“Brothers Vincenzo and Gianluca Ippolito are the youngest in five generations of Ippolito grape farmers and wine growers (founded in 1845). Their 100 hectares or so is divided between about 70 on the Mancuso hillside (Mancuso is slang for “left” because as you exit Cirò Marina, you turn left to get to the vineyard), and another vineyard very close to the sea. The clay-marl soils of the Mancuso hillside are planted to Gaglioppo, the clay quickly turning to a slippery-gooey mess when saturated by rain (and I still have the shoes I destroyed in the vineyard to prove it!). Their farming does not purport to be Organic, but is as natural and respectful of the land as possible.

Mancuso is a beautiful vineyard, the hillside sculpted with many expositions, the vines mainly trained on wires except for the old vine block at the very top which is bush-trained (Albarello, or “little tree” as this type of training is called in the south). The exposition is mainly south-east, the vines are fairly densely planted (6k plants per hectare), and the altitude ranges from 150-250 meters making it the highest vineyard in the region. The vineyard is entirely dry-farmed and hand picked. Did I say this is a beautiful vineyard? This is a beautiful vineyard.

Gaglioppo is interesting. Very “nebbiologgiante” according to Vincenzo – a grape that in the right conditions of later-harvests and long maceration can emerge from 20 years in the bottle almost resembling old Barolo. On the other hand, if vinified without extended skin contact, the profile may be more Pinot-noir like.

The seaside vineyard is about 12 ha and is planted to Greco Bianco, used mainly for their white wine “Res Dei”. The area floods regularly in the winter, and the extreme sandiness is a bizarre place to see grapes growing. The afore-mentioned lime present with the sand can fool the eye, evoking almost a snowy terrain. Obviously the white wines from this vineyard show profound marine influence. Waiting at a train-crossing in order to get to the vineyard, the red and white gate is switched down, but no train comes, and the sign “please wait for the train” is full of holes, shot up by an impatient motorist – this is Calabria!

The winery itself is very old, very large, and is located right within the seaside town of Cirò Marina. Interestingly, back say 1000 years ago when these southern coastal towns originally formed, the paese was usually on the hillside, away from the seacoast and hence from marauding navies and pirates. More recently, the “Marina” area is developed, hence “Cirò Marina”, on the sea.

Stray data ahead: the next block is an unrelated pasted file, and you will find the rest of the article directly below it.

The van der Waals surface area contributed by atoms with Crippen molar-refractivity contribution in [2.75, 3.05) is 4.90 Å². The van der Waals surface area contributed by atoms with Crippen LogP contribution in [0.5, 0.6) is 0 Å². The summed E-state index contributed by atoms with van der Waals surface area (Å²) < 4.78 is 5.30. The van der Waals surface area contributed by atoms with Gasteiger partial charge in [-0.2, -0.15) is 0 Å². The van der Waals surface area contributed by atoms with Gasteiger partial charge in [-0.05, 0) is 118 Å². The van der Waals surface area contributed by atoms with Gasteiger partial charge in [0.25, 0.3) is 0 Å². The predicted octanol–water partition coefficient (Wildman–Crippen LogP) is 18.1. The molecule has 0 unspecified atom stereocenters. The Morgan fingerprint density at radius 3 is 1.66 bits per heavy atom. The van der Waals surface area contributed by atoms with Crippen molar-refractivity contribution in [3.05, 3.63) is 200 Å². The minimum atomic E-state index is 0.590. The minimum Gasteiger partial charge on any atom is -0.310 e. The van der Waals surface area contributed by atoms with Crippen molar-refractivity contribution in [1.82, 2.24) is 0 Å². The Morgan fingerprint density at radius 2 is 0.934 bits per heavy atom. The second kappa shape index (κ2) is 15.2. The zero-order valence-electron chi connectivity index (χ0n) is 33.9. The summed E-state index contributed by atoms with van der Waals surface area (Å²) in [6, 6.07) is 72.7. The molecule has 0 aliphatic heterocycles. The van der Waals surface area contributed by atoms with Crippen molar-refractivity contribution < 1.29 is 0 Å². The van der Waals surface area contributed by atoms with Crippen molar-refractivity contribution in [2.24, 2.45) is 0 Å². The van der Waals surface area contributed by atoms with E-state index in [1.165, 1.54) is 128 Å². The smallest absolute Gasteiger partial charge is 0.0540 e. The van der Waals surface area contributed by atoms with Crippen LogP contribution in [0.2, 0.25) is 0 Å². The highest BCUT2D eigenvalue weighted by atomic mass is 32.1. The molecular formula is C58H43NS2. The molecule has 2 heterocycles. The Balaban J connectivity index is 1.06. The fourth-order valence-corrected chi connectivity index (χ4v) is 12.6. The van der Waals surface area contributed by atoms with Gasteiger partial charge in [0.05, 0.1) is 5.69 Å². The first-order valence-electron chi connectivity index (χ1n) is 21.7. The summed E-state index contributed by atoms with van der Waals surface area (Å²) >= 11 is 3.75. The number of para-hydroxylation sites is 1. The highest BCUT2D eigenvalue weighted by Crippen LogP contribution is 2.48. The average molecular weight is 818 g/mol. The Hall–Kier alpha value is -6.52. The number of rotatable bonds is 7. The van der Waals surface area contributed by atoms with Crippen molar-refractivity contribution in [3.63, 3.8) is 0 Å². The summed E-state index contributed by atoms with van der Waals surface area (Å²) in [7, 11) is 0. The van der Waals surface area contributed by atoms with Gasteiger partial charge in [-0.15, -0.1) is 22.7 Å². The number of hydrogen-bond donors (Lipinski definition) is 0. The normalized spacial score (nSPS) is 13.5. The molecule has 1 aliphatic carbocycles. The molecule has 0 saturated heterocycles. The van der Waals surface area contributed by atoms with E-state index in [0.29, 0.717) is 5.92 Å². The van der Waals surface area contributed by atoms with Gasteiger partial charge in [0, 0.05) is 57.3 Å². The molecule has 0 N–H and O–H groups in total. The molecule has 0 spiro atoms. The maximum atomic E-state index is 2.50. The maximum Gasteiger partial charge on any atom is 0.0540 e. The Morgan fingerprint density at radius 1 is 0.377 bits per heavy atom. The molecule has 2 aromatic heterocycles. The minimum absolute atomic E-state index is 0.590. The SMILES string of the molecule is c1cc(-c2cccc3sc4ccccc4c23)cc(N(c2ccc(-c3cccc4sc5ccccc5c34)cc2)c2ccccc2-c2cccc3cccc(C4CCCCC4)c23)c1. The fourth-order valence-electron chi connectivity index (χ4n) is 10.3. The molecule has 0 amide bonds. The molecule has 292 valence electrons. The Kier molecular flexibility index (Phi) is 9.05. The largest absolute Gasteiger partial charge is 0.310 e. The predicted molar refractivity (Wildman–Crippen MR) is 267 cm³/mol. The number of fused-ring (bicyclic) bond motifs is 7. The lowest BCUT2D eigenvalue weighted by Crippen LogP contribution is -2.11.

Vincenzo and Gianluca are impressive young men – obviously very committed, very proud. Much of their production is sold locally in the Italian market. They are moving carefully but resolutely to modernize a winery in a very old, very poor part of Italy. That does not mean “modern” wines – macerations average 20 days or more for the reds, achieving extractions with very impressive tannins and dry extract – but it does mean that means are sought to work always better in the vineyards, to grow healthier fruit and to let the vineyard speak through the wines, to develop their export market, to understand what the future will bring.”

 

Comments
5 Responses to “Exploring the Toe of Italy’s Boot with Cirò Rosso #ItalianFWT”
  1. I like the idea of putting together a platter of cheese, olives, and crusty bread with ‘nduja. It would be a great dinner on a weeknight and perfect with a bottle of Ciro wine . . . if I can find another one!

  2. wendyklik says:

    I couldn’t find any nduja in my neck of the woods so I substituted pepperoni. Two days later I was working at the food pantry. While stocking shelves with donations I placed a jar of nduja spread on the shelves. LOL.

  3. Great info on the family you sourced. Seems to be a popular brand in Calabria.